Playing with image, text and narrative are some of my favourite ways of making creative music, whether in my own practice or in facilitating creative music with amateurs. The last blog post featured some of the innovations in image and sound dating back to the silent film era. This blog post features a few ideas on exploring video and sound using the digital device many of us have in our pockets, the cell phone.
Play it again, Sam
Group activity, ages teen to adult
Technical needs: your participants cell phones and their willingness to play video/songs from their playlist
Depending on the context, you may want to preview participants’ video and playlists in advance.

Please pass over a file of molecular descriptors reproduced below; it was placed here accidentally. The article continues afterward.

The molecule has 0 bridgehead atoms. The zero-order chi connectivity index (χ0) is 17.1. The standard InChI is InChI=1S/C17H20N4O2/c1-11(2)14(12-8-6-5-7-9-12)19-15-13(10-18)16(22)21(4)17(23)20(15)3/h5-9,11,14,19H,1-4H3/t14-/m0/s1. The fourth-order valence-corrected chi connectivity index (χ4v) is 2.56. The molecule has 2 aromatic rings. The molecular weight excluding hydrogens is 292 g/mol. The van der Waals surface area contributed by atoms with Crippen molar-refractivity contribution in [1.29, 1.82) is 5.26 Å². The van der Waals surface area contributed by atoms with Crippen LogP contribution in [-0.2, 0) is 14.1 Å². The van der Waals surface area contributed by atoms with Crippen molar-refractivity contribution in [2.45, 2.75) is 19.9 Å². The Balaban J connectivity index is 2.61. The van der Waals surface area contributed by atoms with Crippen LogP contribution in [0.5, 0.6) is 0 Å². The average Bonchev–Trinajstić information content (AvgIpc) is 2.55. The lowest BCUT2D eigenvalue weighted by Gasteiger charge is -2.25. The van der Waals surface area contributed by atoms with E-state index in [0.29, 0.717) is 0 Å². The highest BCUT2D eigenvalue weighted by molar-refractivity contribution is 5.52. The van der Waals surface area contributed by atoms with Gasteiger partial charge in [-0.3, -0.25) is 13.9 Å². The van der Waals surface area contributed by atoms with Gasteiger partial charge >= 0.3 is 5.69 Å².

One participant cues up a familiar music video with the sound off. All other participants to cue up their favourite song on their play list. Play the video paired with the various songs.
One participant cues up their favourite song. All other participants cue up their favourite music videos with the sound off. Play the song paired with the various music videos.
What works? What doesn’t? What’s funny? How does your perception of the video/music change with the different pairings?
Tips for going further:
Using the selected videos and songs from the previous exercise, play with the following elements of timing and affect (emotional content):
- in sync (image and sound match, or I see, hear the same thing at the same time),
- out of sync (image and sound are in contrast, or I see, hear different things at the same time),
- offset (I see, hear things at slightly different times, e.g. hearing an oldtime radio before the image appears).
These simple variations can make big differences in our perception, and are as close at hand as your participants’ play lists. What do you want to say? How do you want to say it? Your participants and their preferences will tell you quickly enough.